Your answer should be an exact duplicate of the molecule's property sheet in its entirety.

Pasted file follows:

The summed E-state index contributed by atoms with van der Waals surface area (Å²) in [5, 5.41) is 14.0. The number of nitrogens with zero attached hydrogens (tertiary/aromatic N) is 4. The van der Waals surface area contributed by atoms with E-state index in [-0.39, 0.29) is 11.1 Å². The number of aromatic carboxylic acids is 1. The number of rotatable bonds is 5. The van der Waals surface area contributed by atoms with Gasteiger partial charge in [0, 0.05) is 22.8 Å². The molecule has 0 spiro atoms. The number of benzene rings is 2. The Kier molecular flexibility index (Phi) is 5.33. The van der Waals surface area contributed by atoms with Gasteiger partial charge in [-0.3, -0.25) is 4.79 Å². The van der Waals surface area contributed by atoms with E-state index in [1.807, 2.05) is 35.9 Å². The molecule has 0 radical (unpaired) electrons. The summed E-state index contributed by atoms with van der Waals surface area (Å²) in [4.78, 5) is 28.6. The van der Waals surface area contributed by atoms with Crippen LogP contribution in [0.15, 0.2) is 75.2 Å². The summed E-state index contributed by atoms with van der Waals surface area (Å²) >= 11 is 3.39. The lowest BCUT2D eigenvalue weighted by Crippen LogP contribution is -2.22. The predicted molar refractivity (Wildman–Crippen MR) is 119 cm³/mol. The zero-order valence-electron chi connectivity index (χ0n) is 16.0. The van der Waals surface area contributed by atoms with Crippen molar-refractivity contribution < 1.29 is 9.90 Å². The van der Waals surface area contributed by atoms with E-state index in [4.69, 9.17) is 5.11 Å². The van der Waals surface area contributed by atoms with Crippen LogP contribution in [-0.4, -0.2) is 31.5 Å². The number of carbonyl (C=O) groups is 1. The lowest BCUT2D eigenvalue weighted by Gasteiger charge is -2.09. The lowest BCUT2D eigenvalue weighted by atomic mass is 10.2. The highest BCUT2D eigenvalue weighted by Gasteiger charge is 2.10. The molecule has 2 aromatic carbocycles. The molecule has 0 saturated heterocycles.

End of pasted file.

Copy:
The summed E-state index contributed by atoms with van der Waals surface area (Å²) in [5, 5.41) is 14.0. The number of nitrogens with zero attached hydrogens (tertiary/aromatic N) is 4. The van der Waals surface area contributed by atoms with E-state index in [-0.39, 0.29) is 11.1 Å². The number of aromatic carboxylic acids is 1. The number of rotatable bonds is 5. The van der Waals surface area contributed by atoms with Gasteiger partial charge in [0, 0.05) is 22.8 Å². The molecule has 0 spiro atoms. The number of benzene rings is 2. The Kier molecular flexibility index (Phi) is 5.33. The van der Waals surface area contributed by atoms with Gasteiger partial charge in [-0.3, -0.25) is 4.79 Å². The van der Waals surface area contributed by atoms with E-state index in [1.807, 2.05) is 35.9 Å². The molecule has 0 radical (unpaired) electrons. The summed E-state index contributed by atoms with van der Waals surface area (Å²) in [4.78, 5) is 28.6. The van der Waals surface area contributed by atoms with Crippen LogP contribution in [0.15, 0.2) is 75.2 Å². The summed E-state index contributed by atoms with van der Waals surface area (Å²) >= 11 is 3.39. The lowest BCUT2D eigenvalue weighted by Crippen LogP contribution is -2.22. The predicted molar refractivity (Wildman–Crippen MR) is 119 cm³/mol. The zero-order valence-electron chi connectivity index (χ0n) is 16.0. The van der Waals surface area contributed by atoms with Crippen molar-refractivity contribution < 1.29 is 9.90 Å². The van der Waals surface area contributed by atoms with E-state index in [4.69, 9.17) is 5.11 Å². The van der Waals surface area contributed by atoms with Crippen LogP contribution in [-0.4, -0.2) is 31.5 Å². The number of carbonyl (C=O) groups is 1. The lowest BCUT2D eigenvalue weighted by Gasteiger charge is -2.09. The lowest BCUT2D eigenvalue weighted by atomic mass is 10.2. The highest BCUT2D eigenvalue weighted by Gasteiger charge is 2.10. The molecule has 2 aromatic carbocycles. The molecule has 0 saturated heterocycles.